Cite this document
  • APA
  • MLA
(“Thoreau's Walden: Freedom through Transcendentalism Essay”, n.d.)
Thoreau's Walden: Freedom through Transcendentalism Essay. Retrieved from
(Thoreau'S Walden: Freedom through Transcendentalism Essay)
Thoreau'S Walden: Freedom through Transcendentalism Essay.
“Thoreau'S Walden: Freedom through Transcendentalism Essay”, n.d.
  • Cited: 0 times
Comments (0)
Click to create a comment or rate a document
Walden by Henry Thoreau
...that he presents a travel book where the already decided circumscribed borders are the generic designation that starts faltering thereby adopting individual isolationism and national isolationism. The idea of travel of Thoreau is more fundamentally localized. The Pond referred to in the book is an epitome of mental topography in which the author has undergone the self realization and redefinition. The book becomes a travelogue for Thoreau himself (Poetzsch, 388-389). Oleson is of the opinion that Walden is the “declaration of the personal independence” by the author, an expression of the transcendentalism which is ultimately a work of utopian manifesto....
7 Pages(1750 words)Essay
Henry David Thoreau: Walden the form of a question, “Why should I feel lonely?” He poses this question and challenges people into his line of thought his mission was one for mankind, and that he was to find secrets of the woods since he was a representative of every man out there (Mersand 79). As representatives of the human race, poets are also said to have conversations with nature. In Walden, specifically in the topic ‘From the Bean-Field’, Thoreau details his interactions with plants. He poses the question, “What shall I learn of beans and beans of me?” He was determined to know beans. He even details his curious and intimate acquaintances with various kinds of weeds. He clearly gives the impression that he is not just on a...
5 Pages(1250 words)Essay
Walden & Thoreau
...? Walden & Thoreau Walden & Thoreau So, what do you make of all this? Thoreau postulate reality on chronological realism imbued inenvironmental, situational/circumstantial and time dynamism rather than on the inherent social-cultural/traditional cognizant of human being. This conclusion is drawn from his phrase “only that day dawns to which we are awake…” which realizes a dynamic and continuous cognizant experiences rather than rigid and inherent experiences from social-cultural/traditional background. Is he on to something? Yes! Thoreau is critic of the rigid and inherent social-cultural rationalization of life experiences, which he...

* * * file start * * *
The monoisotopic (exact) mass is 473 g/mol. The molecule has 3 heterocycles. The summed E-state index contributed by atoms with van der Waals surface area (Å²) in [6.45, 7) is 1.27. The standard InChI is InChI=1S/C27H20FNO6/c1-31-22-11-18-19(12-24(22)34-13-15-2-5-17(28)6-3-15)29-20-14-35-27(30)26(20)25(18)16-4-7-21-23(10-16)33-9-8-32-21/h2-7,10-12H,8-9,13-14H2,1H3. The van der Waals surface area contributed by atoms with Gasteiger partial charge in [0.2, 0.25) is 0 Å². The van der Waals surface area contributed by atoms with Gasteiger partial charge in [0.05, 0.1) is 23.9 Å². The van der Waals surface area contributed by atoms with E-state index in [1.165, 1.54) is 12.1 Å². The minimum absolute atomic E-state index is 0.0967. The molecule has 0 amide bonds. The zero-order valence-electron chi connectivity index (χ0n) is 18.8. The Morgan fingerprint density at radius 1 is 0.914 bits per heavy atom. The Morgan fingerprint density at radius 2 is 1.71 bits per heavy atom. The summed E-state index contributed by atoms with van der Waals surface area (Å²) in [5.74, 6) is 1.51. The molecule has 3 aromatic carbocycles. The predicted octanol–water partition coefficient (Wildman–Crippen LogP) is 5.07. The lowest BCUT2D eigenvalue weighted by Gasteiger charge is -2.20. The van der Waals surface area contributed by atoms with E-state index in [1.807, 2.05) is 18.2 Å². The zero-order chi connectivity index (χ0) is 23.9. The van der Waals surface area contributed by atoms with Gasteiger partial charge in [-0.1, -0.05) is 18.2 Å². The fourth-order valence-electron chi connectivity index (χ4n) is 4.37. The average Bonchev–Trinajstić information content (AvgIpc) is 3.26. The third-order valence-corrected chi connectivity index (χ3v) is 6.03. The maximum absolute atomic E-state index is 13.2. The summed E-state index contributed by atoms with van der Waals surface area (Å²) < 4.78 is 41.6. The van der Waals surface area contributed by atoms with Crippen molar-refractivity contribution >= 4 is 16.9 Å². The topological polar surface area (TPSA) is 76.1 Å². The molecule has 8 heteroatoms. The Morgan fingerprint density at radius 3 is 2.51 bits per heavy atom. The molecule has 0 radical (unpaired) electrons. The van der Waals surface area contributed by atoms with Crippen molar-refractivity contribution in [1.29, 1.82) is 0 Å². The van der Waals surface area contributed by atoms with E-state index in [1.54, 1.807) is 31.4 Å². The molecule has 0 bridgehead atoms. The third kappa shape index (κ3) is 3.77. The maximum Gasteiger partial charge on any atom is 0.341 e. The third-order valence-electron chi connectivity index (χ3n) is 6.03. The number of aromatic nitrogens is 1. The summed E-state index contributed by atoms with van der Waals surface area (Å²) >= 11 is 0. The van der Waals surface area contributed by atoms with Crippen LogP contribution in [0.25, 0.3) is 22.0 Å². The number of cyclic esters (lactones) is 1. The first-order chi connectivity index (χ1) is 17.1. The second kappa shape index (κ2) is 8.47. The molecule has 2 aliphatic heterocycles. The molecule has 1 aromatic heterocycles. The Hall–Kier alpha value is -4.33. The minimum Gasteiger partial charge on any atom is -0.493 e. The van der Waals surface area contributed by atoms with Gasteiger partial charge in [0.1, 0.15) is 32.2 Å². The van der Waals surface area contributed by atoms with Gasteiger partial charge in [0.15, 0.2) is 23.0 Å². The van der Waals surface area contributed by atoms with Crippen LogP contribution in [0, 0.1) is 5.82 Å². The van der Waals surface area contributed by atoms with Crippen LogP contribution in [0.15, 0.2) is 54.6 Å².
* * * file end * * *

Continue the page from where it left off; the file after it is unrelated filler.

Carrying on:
7 Pages(1750 words)Book Report/Review
Henry David Thoreau: Walden
...Walden: Lessons Learnt from Nature. Henry David Thoreau built a rough cabin in the wilderness of Walden Pond, which served as a Nature Retreat for the inhabitants of Concorde in the 1840’s. He spent two years there, living a solitary life devoted to writing and communion with nature. Thoreau demonstrates in WaldenTranscendentalism's preoccupation with the details of nature, which seemed to encapsulate divine glory in microcosmic form” (Finseth, 15). Thoreau’s Walden represents his quest to discover the true meaning of life. Thoreau states the purpose of this...
3 Pages(750 words)Essay
Henry David Thoreau and Walden
...Henry David Thoreau focused his writings on how man was affected by nature. He wrote from an autobiographical point of view revealing his own internal conflict with mans struggle against nature. In his novel Walden, he reveals his mental and spiritual beliefs through a personal journey in which he strives to become in tune with nature, working not to be victorious over these universal forces, but rather to participate in harmony with nature, in tern exposing love and truth. By using nature as an entity to explain certain truths of human existence, he stresses the essential role that nature plays in society and the importance of man's relationship to nature. People have spent centuries pondering the relationship between citizens... the...